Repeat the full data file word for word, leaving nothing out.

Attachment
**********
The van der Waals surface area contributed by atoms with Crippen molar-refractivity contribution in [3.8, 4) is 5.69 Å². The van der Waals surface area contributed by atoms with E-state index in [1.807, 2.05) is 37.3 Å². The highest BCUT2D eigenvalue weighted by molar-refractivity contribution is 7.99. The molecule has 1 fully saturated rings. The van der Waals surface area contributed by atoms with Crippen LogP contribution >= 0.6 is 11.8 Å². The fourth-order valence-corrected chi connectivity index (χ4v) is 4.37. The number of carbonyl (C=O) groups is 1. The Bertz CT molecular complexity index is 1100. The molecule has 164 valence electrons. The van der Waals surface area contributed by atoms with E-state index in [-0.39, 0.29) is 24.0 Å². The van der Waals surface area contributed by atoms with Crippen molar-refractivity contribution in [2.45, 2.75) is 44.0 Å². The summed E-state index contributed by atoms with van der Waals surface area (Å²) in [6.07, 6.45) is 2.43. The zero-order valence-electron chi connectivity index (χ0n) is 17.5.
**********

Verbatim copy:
The van der Waals surface area contributed by atoms with Crippen molar-refractivity contribution in [3.8, 4) is 5.69 Å². The van der Waals surface area contributed by atoms with E-state index in [1.807, 2.05) is 37.3 Å². The highest BCUT2D eigenvalue weighted by molar-refractivity contribution is 7.99. The molecule has 1 fully saturated rings. The van der Waals surface area contributed by atoms with Crippen LogP contribution >= 0.6 is 11.8 Å². The fourth-order valence-corrected chi connectivity index (χ4v) is 4.37. The number of carbonyl (C=O) groups is 1. The Bertz CT molecular complexity index is 1100. The molecule has 164 valence electrons. The van der Waals surface area contributed by atoms with E-state index in [-0.39, 0.29) is 24.0 Å². The van der Waals surface area contributed by atoms with Crippen molar-refractivity contribution in [2.45, 2.75) is 44.0 Å². The summed E-state index contributed by atoms with van der Waals surface area (Å²) in [6.07, 6.45) is 2.43. The zero-order valence-electron chi connectivity index (χ0n) is 17.5.